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BACKGROUND: RTS,S/AS01(E) is the lead candidate malaria vaccine and confers pre-erythrocytic immunity. Vaccination may therefore impact acquired immunity to blood-stage malaria parasites after natural infection. METHODS: We measured, by enzyme-linked immunosorbent assay, antibodies to 4 Plasmodium falciparum merozoite antigens (AMA-1, MSP-1(42), EBA-175, and MSP-3) and by growth inhibitory activity (GIA) using 2 parasite clones (FV0 and 3D7) at 4 times on 860 children who were randomized to receive with RTS,S/AS01(E) or a control vaccine. RESULTS:  Antibody concentrations to AMA-1, EBA-175, and MSP-1(42) decreased with age during the first year of life, then increased to 32 months of age. Anti-MSP-3 antibody concentrations gradually increased, and GIA gradually decreased up to 32 months. Vaccination with RTS,S/AS01(E) resulted in modest reductions in AMA-1, EBA-175, MSP-1(42), and MSP-3 antibody concentrations and no significant change in GIA. Increasing anti-merozoite antibody concentrations and GIA were prospectively associated with increased risk of clinical malaria. CONCLUSIONS: Vaccination with RTS,S/AS01E reduces exposure to blood-stage parasites and, thus, reduces anti-merozoite antigen antibody concentrations. However, in this study, these antibodies were not correlates of clinical immunity to malaria. Instead, heterogeneous exposure led to confounded, positive associations between increasing antibody concentration and increasing risk of clinical malaria.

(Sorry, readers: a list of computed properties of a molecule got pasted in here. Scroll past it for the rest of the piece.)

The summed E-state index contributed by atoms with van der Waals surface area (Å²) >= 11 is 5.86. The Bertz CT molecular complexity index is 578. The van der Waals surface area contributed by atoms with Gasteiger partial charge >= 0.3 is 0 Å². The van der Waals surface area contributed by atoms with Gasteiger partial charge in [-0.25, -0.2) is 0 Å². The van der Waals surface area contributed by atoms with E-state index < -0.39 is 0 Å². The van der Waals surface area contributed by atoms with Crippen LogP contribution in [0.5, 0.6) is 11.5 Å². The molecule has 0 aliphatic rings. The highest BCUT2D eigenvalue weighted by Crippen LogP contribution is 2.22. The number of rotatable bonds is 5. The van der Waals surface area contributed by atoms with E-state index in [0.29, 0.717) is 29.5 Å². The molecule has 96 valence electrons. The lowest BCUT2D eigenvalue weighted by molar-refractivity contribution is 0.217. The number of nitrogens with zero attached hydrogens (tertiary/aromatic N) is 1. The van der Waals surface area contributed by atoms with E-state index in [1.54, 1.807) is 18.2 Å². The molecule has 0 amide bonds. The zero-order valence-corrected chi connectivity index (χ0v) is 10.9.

Original publication

DOI

10.1093/infdis/jir222

Type

Journal article

Journal

J Infect Dis

Publication Date

01/07/2011

Volume

204

Pages

9 - 18

Keywords

Antibodies, Protozoan, Child, Preschool, Cohort Studies, Enzyme-Linked Immunosorbent Assay, Humans, Infant, Longitudinal Studies, Malaria Vaccines, Malaria, Falciparum, Plasmodium falciparum, Protozoan Proteins, Risk Factors